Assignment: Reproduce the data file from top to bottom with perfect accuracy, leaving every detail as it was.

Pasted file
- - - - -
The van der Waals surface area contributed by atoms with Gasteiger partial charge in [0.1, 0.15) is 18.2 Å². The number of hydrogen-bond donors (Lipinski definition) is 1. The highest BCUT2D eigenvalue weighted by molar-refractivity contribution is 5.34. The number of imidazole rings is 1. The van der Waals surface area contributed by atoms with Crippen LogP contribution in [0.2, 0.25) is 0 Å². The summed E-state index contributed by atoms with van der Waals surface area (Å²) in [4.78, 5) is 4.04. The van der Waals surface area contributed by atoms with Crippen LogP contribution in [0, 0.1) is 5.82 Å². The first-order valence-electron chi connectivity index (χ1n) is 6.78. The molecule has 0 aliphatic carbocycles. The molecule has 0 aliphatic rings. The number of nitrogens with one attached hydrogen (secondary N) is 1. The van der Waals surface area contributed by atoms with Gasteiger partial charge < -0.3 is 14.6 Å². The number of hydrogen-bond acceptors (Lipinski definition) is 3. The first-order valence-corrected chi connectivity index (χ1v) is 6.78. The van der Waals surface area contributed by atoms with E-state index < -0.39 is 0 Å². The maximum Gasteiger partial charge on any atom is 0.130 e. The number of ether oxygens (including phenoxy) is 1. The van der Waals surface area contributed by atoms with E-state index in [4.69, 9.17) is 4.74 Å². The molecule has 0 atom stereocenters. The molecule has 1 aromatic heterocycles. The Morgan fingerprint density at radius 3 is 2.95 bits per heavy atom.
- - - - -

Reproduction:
The van der Waals surface area contributed by atoms with Gasteiger partial charge in [0.1, 0.15) is 18.2 Å². The number of hydrogen-bond donors (Lipinski definition) is 1. The highest BCUT2D eigenvalue weighted by molar-refractivity contribution is 5.34. The number of imidazole rings is 1. The van der Waals surface area contributed by atoms with Crippen LogP contribution in [0.2, 0.25) is 0 Å². The summed E-state index contributed by atoms with van der Waals surface area (Å²) in [4.78, 5) is 4.04. The van der Waals surface area contributed by atoms with Crippen LogP contribution in [0, 0.1) is 5.82 Å². The first-order valence-electron chi connectivity index (χ1n) is 6.78. The molecule has 0 aliphatic carbocycles. The molecule has 0 aliphatic rings. The number of nitrogens with one attached hydrogen (secondary N) is 1. The van der Waals surface area contributed by atoms with Gasteiger partial charge < -0.3 is 14.6 Å². The number of hydrogen-bond acceptors (Lipinski definition) is 3. The first-order valence-corrected chi connectivity index (χ1v) is 6.78. The van der Waals surface area contributed by atoms with E-state index < -0.39 is 0 Å². The maximum Gasteiger partial charge on any atom is 0.130 e. The number of ether oxygens (including phenoxy) is 1. The van der Waals surface area contributed by atoms with E-state index in [4.69, 9.17) is 4.74 Å². The molecule has 0 atom stereocenters. The molecule has 1 aromatic heterocycles. The Morgan fingerprint density at radius 3 is 2.95 bits per heavy atom.